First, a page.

In January 1999, Slash would reunite with Duff and Matt for a club gig at the Slamdance film festival [Sonic Net, February 1, 1999]. The show would include several Matt compositions from the Slamdance film, "Soundman", as well as covers of the Rolling Stones and Bob Dylan [Sonic Net, February 1, 1999].

Before we left, people were saying... it's on the Internet, it's in 'Variety' that Guns is back together to play.



And that's just like so far away from anything that's true. We're just here to play. It's not that big of a deal, but we play good together.

[Slam dance was very] fun. Matt worked on the soundtrack for a movie and he arranged all the songs and musicians. I sang a song and Slash played guitar. I don't know if you've seen the movie, it's a low-budget, independent movie that was accepted in Sundance Festival. So we went and played at the movie party. It was just us letting loose, playing and having fun.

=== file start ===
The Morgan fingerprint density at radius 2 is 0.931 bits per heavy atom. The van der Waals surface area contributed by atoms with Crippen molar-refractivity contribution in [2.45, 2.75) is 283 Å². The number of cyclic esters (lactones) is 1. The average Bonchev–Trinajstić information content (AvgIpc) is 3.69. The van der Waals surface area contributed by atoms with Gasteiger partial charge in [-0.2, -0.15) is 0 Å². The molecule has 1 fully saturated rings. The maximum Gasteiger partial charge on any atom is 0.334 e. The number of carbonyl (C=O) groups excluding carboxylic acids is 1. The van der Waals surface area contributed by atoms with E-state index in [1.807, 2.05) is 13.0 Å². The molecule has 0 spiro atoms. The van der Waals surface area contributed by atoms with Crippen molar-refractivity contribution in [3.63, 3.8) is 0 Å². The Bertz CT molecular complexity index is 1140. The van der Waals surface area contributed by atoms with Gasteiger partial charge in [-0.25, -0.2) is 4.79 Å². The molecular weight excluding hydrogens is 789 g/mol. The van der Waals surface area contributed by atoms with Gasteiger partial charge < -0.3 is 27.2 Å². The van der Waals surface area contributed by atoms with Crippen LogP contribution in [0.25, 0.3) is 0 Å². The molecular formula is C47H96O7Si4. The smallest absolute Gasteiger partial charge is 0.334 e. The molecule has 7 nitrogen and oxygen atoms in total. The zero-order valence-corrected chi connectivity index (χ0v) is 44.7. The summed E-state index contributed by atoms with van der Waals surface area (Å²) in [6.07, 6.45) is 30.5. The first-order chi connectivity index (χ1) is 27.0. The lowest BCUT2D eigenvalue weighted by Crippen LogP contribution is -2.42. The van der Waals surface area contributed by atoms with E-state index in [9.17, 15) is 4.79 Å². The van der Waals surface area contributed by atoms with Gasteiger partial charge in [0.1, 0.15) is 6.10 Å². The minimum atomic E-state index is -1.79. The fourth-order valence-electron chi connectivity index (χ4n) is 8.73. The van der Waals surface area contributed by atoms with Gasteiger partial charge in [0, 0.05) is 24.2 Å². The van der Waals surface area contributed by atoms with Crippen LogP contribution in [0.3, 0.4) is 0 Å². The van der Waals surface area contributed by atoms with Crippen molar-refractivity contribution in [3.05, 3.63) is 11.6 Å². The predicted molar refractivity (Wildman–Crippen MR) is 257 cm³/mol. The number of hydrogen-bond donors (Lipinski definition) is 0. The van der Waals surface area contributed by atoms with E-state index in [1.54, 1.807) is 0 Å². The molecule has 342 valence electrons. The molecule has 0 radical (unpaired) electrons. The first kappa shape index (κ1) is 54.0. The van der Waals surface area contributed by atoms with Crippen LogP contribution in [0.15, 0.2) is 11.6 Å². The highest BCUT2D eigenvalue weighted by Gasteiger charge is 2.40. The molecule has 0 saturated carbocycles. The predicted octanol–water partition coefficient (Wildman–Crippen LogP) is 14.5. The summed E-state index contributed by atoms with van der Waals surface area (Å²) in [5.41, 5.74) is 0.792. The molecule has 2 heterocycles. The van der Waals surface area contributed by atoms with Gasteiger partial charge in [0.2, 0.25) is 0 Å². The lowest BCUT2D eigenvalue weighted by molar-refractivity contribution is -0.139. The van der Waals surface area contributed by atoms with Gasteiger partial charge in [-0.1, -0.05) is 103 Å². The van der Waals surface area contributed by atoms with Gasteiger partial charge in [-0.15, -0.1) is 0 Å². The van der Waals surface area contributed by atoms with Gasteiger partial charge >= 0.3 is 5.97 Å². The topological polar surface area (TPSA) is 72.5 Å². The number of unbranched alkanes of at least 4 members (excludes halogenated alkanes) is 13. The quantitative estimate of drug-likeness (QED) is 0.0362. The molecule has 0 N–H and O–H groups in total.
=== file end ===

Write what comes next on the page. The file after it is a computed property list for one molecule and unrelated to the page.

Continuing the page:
When asked why they didn't just make a new band, Duff responded:

I believe this will happen. And I think that would be fabulous. We’re very close friends as well as with Izzy. We’re in daily contact. Slash, Matt and myself played at the Slamdance Film Festival [in Park City, Utah]. You can’t create a good feeling between three or four people. It has to be already there. And when we played together, not only was there the feeling, but also a big energy. Those who attended that show probably remember it cause it was really powerful. We felt so good on-stage that the music just seemed to flow. It was one of those magic nights....


Being asked whether it isn't "unfair to play this semi-Guns concert, given that the band’s not complete":

We play together very often and what would be unfair would be to ask us to stop doing it. It would be like forbidding a kid to go play outside with his friends or telling him, if his parents were divorced, that he had to stop seeing one of them. But I think that, if we don’t want to form a band right now, it’s because we want to get away from that Guns image. We’d like to prove to ourselves that we are musicians.